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Saturday, October 08, 2005 


Prof. McAdams highlights this interesting case of diversity training for TAs at UW.

I'm curious if a grad student TA that I know went through this training and what he thought of it. Get to the comments section.

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I never took the training as it is only "required" if you have prior experience as a TA (1.5 semesters) and are looking for a pay raise. Most hard-science folks (like myself) rarely TA for more two semesters, so they don't bother with the training. I talked with someone who has been through it, though.

My take is that this "gutsy" writer knew she wanted to contribute to the anti social-justice movement that the Badger Herald is practically underwriting, and she went to the Diversity seminar with this in mind.

MOST of the training, I understand, is actually very practical. How do you deal with someone you think is dyslexic or learning disabled? If a student IS diagnosed with LD, what special considerations do they get? What if a student comes to you on the first day and says "I periodically have seizures. Just so you know." What about blind students? Deaf students? This is all considered "diversity."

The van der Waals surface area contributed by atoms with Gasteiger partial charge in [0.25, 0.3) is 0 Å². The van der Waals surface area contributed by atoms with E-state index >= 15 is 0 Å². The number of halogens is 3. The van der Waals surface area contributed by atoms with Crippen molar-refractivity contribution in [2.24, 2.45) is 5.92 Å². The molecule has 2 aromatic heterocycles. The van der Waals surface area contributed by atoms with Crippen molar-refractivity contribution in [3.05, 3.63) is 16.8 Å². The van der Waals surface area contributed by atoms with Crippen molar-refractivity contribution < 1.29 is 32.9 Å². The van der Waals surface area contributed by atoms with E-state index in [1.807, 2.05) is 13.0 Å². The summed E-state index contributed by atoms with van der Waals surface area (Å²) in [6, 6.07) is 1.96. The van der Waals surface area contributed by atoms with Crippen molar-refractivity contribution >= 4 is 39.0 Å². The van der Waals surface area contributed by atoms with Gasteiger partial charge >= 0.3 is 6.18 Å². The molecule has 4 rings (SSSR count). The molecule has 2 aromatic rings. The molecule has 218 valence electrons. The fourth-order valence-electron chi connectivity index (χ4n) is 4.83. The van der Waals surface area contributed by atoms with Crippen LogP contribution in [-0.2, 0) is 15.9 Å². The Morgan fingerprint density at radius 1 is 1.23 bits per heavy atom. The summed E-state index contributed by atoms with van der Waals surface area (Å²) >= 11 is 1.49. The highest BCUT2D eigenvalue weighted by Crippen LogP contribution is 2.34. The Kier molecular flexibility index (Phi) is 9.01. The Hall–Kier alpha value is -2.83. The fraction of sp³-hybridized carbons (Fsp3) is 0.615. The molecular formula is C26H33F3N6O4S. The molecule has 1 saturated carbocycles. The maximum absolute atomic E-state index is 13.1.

Yes, there is a racial diversity portion of the seminar. But why not? Race and class basically decide if someone will graduate from here. As long as you have a group of TAs sitting there, why avoid the issue? What if I have a poor student (minority or otherwise) who can't make it to every class because he has to work full-time? How flexible should I be? This isn't always obvious stuff.

The speaker for the racial-diversity part just facilliated some casual discussion and mostly offered anecdotes, as he is an administrator for these issues. Two years ago, for example, a Kohl Center (Badger hockey-rink) personnel director approached him and asked, "We have an opening to drive the Zamboni. But the only applicant is a woman."

"What's the problem," this speaker recalled asking.

"Well... it's a woman. Driving. On ice."

Nicholas Proite
ED Foreign Affairs Correspondent

Since I consider Madison another world, I think your new title is apt. Thanks for the info.

Wait. So, they let learning disabled people into Madison? And I didn't get in? That's a nice hit to the self-esteem.

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